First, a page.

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dc.contributor.authorSmithuis, Frank M.en_US
dc.contributor.authorKyaw, Moe Kyawen_US
dc.contributor.authorPhe, U Ohnen_US
dc.contributor.authorvan der Broek, Ingriden_US
dc.contributor.authorKatterman, Ninaen_US
dc.contributor.authorRogers, Colinen_US
dc.contributor.authorAlmeida, Patricken_US
dc.contributor.authorKager, Piet A.en_US
dc.contributor.authorStepniewska, Kasiaen_US
dc.contributor.authorLubell, Yoelen_US
dc.contributor.authorSimpson, Julie A.en_US
dc.contributor.authorWhite, Nicholas J.en_US
dc.contributor.otherMahidol University. Faculty of Tropical Medicine. Mahidol-Oxford Tropical Medicine Research Unit (MORU)en_US
dc.identifier.citationSmithuis FM, Kyaw MK, Phe UO, van der Broek I, Katterman N, Rogers C. et al. The effect of insecticide-treated bed nets on the incidence and prevalence of malaria in children in an area of unstable seasonal transmission in western Myanmar. Malar J. 2013 Oct 11;12:363.en_US
dc.identifier.issn1475-2875 (electronic)
dc.description.abstractBACKGROUND: Insecticide-treated bed nets (ITN) reduce malaria morbidity and mortality consistently in Africa, but their benefits have been less consistent in Asia. This study's objective was to evaluate the malaria protective efficacy of village-wide usage of ITN in Western Myanmar and estimate the cost-effectiveness of ITN compared with extending early diagnosis and treatment services. METHODS: A cluster-randomized controlled trial was conducted in Rakhine State to assess the efficacy of ITNs in preventing malaria and anaemia in children and their secondary effects on nutrition and development. The data were aggregated for each village to obtain cluster-level infection rates. In total 8,175 children under 10 years of age were followed up for 10 months, which included the main malaria transmission period. The incidence and prevalence of Plasmodium falciparum and Plasmodium vivax infections, and the biting behaviour of Anopheles mosquitoes in the area were studied concurrently. The trial data along with costs for current recommended treatment practices were modelled to estimate the cost-effectiveness of ITNs compared with, or in addition to extending the coverage of early diagnosis and treatment services. RESULTS: In aggregate, malaria infections, spleen rates, haemoglobin concentrations, and weight for height, did not differ significantly during the study period between villages with and without ITNs, with a weighted mean difference of -2.6 P. falciparum episodes per 1,000 weeks at risk (95% Confidence Interval -7 to 1.8). In areas with a higher incidence of malaria there was some evidence ITN protective efficacy. The economic analysis indicated that, despite the uncertainty and variability in their protective efficacy in the different study sites, ITN could still be cost-effective, but not if they displaced funding for early diagnosis and effective treatment which is substantially more cost-effective. CONCLUSION: In Western Myanmar deployment of ITNs did not provide consistent protection against malaria in children living in malaria endemic villages. Early diagnosis and effective treatment is a more cost effective malaria control strategy than deployment of ITNs in this area where the main vector bites early in the evening, often before people are protected by an ITN.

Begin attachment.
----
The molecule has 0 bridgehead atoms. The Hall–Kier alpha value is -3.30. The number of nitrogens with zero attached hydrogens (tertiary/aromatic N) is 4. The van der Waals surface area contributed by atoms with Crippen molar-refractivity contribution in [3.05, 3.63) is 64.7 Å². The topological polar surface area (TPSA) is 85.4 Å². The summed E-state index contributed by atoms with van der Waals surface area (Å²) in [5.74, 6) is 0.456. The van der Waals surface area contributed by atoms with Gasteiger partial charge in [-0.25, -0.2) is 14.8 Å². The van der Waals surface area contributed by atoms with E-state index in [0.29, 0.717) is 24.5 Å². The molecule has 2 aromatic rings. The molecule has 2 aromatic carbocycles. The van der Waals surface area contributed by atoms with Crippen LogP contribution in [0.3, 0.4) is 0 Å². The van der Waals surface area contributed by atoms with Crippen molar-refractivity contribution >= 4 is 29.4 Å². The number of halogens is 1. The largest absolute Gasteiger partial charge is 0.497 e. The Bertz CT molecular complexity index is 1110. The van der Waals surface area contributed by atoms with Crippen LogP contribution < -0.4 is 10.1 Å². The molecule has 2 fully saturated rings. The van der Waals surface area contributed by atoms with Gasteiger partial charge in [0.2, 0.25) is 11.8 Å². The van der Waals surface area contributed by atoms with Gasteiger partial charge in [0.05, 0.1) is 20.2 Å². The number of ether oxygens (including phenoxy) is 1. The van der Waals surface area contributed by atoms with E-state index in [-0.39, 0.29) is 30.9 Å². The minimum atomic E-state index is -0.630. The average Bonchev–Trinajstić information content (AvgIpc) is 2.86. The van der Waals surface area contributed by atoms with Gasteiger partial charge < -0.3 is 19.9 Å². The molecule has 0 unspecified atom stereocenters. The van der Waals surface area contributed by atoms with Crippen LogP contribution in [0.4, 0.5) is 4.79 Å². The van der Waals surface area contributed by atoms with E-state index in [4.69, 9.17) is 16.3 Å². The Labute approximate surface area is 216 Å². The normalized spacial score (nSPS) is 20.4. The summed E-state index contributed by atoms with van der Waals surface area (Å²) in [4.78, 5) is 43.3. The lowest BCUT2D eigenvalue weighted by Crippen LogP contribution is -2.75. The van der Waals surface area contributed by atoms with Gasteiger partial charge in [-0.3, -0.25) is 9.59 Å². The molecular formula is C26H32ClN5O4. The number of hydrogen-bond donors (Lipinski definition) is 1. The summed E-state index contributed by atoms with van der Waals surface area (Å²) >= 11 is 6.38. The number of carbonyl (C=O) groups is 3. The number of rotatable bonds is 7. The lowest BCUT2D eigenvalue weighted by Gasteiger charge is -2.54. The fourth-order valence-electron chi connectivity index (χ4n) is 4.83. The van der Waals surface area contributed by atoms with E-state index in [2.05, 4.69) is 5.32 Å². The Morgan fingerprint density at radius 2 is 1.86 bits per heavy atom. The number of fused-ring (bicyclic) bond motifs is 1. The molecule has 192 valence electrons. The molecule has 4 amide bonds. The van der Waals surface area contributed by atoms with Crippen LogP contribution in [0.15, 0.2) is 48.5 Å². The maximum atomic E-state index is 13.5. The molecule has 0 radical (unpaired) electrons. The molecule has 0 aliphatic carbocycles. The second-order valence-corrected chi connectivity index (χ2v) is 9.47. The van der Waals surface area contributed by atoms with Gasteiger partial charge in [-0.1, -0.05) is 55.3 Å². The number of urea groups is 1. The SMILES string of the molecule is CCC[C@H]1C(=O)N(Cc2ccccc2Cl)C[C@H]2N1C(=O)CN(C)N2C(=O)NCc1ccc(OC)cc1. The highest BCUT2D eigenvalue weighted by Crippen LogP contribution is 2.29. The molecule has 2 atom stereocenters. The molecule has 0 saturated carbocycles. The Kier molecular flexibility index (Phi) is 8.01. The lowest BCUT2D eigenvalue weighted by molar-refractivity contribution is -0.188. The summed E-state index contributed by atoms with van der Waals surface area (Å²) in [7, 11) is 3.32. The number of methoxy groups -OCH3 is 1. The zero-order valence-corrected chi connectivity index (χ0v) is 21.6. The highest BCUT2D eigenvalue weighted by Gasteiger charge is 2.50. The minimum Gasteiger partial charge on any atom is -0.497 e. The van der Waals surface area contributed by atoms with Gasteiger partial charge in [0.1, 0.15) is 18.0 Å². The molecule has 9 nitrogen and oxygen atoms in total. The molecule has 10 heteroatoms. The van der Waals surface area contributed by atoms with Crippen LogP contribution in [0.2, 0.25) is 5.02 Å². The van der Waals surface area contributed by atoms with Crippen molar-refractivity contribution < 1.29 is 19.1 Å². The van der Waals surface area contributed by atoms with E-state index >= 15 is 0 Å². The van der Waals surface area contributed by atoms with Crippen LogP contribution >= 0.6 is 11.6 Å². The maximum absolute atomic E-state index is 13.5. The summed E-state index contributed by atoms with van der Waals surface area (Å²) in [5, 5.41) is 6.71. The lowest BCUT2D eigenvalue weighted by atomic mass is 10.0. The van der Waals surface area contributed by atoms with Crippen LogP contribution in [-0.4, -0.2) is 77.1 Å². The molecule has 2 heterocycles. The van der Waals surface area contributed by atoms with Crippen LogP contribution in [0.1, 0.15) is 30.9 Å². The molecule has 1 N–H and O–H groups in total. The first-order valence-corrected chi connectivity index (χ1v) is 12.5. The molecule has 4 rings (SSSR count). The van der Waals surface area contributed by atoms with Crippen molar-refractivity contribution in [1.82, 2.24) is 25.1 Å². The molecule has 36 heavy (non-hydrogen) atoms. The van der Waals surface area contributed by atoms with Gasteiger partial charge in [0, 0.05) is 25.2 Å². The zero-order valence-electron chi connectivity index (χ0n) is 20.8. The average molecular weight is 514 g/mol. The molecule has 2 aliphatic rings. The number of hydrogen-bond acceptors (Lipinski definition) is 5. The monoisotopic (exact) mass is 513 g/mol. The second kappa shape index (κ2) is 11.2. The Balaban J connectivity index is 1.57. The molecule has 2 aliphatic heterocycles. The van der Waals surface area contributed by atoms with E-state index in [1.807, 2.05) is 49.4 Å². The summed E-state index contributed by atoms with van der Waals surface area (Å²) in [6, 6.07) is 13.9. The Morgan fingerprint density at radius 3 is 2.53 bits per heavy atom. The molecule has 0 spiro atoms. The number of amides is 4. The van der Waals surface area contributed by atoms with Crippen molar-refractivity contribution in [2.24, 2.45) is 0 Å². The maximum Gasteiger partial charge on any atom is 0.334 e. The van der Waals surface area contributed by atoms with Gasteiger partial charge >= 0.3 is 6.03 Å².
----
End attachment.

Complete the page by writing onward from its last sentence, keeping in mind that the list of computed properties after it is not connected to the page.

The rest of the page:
dc.rightsMahidol Universityen_US
dc.subjectBiting timeen_US
dc.subjectCluster randomized controlled trialen_US
dc.subjectInsecticide treated bed netsen_US
dc.subjectPlasmodium falciparumen_US
dc.subjectOpen Access articleen_US
dc.titleThe effect of insecticide-treated bed nets on the incidence and prevalence of malaria in children in an area of unstable seasonal transmission in western Myanmaren_US
dc.rights.holderBioMed Centralen_US
dc.contributor.correspondenceWhite, Nicholas J.en_US
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